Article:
Braga is marked by a long clerical history. Consequently, Braga is bristling with churchs and monasteries. In addition, it is the capital of the Minho, the northern and most mountainous part of Portugal. It is the center for the industries of leather, textiles, brick manufacturing, soap making, engineering and smelting.
Bracara Augusta, an important Roman Town, was made into a major capital by the Suebi when they advanced into the area in the 5th century AD. The town was subsequently captured first by the Visigoths, who built the early Christian churches, and then by the Moors. After it was reconquered it grew in properity and became the seat of the archbishop.
The influence of the Catholic Church grew and influenced the richness of the architecture. It is evident in the palace, churches, and military buildings of the 16th century. This influence continues even today. The popular descriptions of the various regions of Portugal goes something like this, "In Braga they pray, in Coimbra they study, in Porto they work, in Lisboa they govern, and in the Algarve they play."
The Bom Jesus do Monte is one of Portugalīs most famous monuments. A baroque flight of stairs and the church itself are carved out of austere grey granite set off by whitewashed walls, a typical example of the northern baroque style. The church was built between 1784 and 1811 in one style. The Stairway of the Three Virtues was built later.
Source, Michelin Tour Book

The Braga Chapel was dedicated in November 2003. There was also an Open House at about the same time. The photo on the left is of the chapel and the one on the right is the program for the open house.
Scanned images of the Newspaper articles about the Braga chapel dedication.

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Starting at the base of the passage way you pass through the Holy Way. this is a series of broad hatch back walk ways passing through dense forests. Half way up the trail you arrive at the point where this picture was taken. From here you pass through the Stairway of the Five senses. This is a double staircase with a fountain at each landing. Next comes the Stairway of the Three Virtues. There are fountains for Faith, Hope, and Charity. Notice the patterns in the pavement at the base of the stairs. This is typical of Portugal. The patterns are made from a mosiac of light and dark stone set in a special cement.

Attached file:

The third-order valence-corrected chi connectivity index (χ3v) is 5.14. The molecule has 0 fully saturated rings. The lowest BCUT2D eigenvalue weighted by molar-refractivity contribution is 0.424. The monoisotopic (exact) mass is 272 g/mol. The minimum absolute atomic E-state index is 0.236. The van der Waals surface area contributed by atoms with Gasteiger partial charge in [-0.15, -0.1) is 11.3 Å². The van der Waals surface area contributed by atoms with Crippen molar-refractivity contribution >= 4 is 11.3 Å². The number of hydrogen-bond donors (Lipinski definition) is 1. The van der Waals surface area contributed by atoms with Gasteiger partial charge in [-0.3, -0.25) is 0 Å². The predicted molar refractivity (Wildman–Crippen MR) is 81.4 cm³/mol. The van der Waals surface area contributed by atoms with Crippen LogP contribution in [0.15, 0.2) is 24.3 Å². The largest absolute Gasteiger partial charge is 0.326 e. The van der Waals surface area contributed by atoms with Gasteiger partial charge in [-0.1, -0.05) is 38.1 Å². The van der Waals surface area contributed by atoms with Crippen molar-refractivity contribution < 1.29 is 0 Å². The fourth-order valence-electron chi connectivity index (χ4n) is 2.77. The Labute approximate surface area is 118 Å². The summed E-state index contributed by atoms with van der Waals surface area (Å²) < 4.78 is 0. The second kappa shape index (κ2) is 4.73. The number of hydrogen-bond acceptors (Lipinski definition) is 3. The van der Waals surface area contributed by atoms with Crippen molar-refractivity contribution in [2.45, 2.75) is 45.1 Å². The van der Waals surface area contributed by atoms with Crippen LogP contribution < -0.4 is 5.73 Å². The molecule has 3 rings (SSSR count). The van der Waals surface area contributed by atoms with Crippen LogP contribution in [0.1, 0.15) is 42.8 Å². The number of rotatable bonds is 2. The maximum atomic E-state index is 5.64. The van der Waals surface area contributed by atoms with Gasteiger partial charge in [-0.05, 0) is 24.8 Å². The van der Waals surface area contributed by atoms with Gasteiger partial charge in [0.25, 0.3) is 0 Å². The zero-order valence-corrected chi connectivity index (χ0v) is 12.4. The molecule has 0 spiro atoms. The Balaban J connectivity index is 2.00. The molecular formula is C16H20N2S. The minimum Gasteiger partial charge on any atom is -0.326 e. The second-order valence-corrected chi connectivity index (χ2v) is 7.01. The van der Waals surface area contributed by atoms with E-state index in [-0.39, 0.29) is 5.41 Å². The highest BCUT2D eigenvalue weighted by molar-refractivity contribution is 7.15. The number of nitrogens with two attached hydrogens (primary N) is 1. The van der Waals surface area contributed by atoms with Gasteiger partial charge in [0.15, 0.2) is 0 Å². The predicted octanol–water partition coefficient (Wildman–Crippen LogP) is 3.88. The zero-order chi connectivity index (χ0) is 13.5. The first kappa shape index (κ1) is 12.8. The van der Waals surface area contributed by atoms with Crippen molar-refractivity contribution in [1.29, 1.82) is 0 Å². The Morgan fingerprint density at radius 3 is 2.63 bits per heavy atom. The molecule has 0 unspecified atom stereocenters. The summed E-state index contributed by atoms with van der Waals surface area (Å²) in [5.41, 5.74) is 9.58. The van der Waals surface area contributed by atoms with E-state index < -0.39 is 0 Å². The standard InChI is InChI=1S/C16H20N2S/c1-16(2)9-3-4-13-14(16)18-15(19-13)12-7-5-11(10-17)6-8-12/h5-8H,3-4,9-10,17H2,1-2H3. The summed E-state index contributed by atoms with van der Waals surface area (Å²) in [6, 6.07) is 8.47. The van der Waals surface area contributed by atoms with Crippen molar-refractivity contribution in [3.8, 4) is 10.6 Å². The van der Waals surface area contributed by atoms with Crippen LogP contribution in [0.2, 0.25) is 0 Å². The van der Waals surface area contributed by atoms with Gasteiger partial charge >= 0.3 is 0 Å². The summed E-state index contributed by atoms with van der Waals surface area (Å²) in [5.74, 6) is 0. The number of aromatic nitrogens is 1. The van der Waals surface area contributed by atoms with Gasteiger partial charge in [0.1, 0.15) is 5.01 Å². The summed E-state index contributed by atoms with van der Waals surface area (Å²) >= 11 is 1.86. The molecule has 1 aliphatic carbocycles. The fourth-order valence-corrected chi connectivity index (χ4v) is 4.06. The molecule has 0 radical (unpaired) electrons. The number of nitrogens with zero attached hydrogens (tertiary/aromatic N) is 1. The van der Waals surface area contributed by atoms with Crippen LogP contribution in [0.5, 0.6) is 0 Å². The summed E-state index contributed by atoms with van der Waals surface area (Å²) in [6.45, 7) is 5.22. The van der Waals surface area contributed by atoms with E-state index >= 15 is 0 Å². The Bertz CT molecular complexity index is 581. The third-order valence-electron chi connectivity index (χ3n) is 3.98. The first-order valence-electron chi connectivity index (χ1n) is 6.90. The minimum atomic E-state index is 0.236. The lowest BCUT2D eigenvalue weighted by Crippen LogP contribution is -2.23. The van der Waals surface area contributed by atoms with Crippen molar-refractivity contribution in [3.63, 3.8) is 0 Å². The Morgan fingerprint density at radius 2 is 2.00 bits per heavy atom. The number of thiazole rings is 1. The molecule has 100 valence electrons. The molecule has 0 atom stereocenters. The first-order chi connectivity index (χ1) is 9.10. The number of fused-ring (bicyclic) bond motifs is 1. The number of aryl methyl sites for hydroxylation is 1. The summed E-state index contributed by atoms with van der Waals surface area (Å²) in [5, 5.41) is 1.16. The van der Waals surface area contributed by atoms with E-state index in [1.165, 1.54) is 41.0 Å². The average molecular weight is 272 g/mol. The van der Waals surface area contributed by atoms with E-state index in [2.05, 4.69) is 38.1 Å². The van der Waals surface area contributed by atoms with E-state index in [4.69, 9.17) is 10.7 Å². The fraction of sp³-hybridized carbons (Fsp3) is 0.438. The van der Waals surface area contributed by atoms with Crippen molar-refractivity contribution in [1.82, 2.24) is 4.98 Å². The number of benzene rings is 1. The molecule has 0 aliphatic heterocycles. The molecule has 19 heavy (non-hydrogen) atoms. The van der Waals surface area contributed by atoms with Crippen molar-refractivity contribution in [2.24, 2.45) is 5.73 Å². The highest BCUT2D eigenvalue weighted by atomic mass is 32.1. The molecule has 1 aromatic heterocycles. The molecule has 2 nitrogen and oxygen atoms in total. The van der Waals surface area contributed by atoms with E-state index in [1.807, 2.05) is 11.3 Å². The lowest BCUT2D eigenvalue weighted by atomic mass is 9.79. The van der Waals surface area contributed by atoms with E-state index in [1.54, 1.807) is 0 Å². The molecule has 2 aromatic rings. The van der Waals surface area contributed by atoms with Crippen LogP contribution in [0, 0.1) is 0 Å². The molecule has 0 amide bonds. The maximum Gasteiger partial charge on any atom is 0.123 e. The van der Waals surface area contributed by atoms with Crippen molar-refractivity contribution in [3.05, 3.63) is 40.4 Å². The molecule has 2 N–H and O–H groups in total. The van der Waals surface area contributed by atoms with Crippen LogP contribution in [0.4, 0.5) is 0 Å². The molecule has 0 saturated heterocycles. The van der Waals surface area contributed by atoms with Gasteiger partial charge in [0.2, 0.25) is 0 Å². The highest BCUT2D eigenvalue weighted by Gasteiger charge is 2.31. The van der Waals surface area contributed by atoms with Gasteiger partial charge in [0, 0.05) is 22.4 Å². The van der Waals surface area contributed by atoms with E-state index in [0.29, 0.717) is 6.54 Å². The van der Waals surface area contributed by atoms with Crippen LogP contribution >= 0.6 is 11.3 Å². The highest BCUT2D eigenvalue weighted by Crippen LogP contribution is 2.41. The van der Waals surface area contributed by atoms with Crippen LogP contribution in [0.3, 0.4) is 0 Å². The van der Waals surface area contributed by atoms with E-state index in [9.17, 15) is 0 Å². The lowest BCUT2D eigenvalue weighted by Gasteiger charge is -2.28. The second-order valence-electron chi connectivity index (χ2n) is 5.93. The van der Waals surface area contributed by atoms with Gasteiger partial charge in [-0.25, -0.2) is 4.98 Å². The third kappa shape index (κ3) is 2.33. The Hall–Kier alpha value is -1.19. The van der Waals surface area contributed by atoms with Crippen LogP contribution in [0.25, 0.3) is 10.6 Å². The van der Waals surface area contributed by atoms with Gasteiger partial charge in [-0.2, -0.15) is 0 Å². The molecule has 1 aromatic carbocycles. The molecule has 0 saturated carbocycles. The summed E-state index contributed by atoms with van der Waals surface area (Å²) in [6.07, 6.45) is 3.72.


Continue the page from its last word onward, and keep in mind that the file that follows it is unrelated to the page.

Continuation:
This is a close up of the eight flights of stairs. At each level there are fountains depicting each of the senses or virtues. There are also small buildings with dioramas of depicting the various events of the Passion week. There are also many statues of various apostles and prophets of the Bible. It was obvious this was a very popular site because the granite steps were well worn. Notice the mosiac partern in the payment Sister West is standing on. Stairs at Bom Jesus
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Flower shop
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At one of the levels of the stairways there was a wonderful garden shop that sold flowers and plants.
The cathedral at the top of the stairs at Bom Jesus do Monte is surrounded with beautiful gardens and forests. The gardeners change the flowers with the season so that there is always a bright display of color.
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Funicular Rail
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There are three ways to arrive at the top of Bom Jesus. First, you can drive. Second, you can walk. Third, you can ride the funicular rail. The funicular rail consists of two sets of cars, one at the top and the other at the bottom. Spring water flows into a tank of the car on top. When it is full, the weight of the water carries the car down and pulls the other one up. Upon reaching the bottom, the water is drained as the other at the top begins to fill with water.
There are many towns north of Braga in the Minho area. However, Braga is the most northern city to have LDS missionaries. The Minho receives the most moisture of any area in Portugal and consequently is the most lush and green. This picture is of one of these towns, Ponte de Lima. It is known for its Roman bridge across the Lima river. Ponte de Lima
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Nearby Braga is the city of Barcelos. The city has been made famous for its ceramic roosters called "O Galo de Barcelos." The galo has become the unofficial symbol of Portugal. This is a picture of the fair or feira held in the center of the city. You can see the icons lined up. Click here to learn more.